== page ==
Don’t panic, but … in space there are massive ‘tsunamis’ that are hotter than the Sun – El Financiero

Can you imagine a tsunami in space? Structures similar to this phenomenon, but on much larger scales than on Earth, can be produced from gas escaping from the gravitational pull of a black hole.

Using computer simulations, astrophysicists at the University of Las Vegas showed that the mysterious environment of supermassive black holes can host tsunami-like structures, the biggest in the universe.

When a black hole, with a mass greater than a million suns, feeds on material from a surrounding disk at the center of a galaxy, an “active galactic nucleus” is created. But, the plasma that circulates above the disk, far enough not to fall into the black hole, glows in the X-rays.

This X-ray irradiation may explain the presence of several populations of denser regions called clouds. “These clouds are ten times hotter than the surface of the Sun and move at the speed of the solar wind, so they are quite exotic objects that you would not want a plane to fly over,” said lead study author Tim Waters. .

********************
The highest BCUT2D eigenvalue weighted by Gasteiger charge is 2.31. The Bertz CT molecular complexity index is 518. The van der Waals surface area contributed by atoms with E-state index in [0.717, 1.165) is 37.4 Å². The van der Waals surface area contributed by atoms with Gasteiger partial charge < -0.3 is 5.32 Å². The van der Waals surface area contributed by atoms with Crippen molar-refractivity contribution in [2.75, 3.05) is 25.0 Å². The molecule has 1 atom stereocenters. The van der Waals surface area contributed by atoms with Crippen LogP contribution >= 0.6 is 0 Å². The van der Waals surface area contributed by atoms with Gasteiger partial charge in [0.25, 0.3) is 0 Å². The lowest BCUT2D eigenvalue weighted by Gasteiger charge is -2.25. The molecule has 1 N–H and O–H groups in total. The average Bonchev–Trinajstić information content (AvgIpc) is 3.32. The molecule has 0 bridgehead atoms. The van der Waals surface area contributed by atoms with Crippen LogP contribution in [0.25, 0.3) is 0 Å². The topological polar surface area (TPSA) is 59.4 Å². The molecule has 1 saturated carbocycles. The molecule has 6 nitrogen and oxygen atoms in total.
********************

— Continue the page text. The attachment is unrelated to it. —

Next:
Astrophysicists’ simulations presented in a study funded by the POT and published in The Astrophysical Journal, show that within the distance where the supermassive black hole loses its control over the surrounding matter, the relatively cool atmosphere of the rotating disk can form waves similar to the surface of the ocean.

Which, when interacting with hot winds, can steep into spiral vortex structures that can reach a 10 light-year height above disk, twice the distance from the Sun to its closest star, which is just over four light years.

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This is because the X-ray light, coming from the plasma near the black hole, inflates pockets of hot gas within the atmosphere of the accretion disk beyond a certain distance from the active galactic nucleus. These hot pockets of gas on the outskirts of the accretion disk initiate the disturbance that spreads outward and forms tsunamis.

Armed with these simulations, the researchers hope to work with observing astronomers to use telescopes to look for signs of this dynamics.

Myrtle Frost

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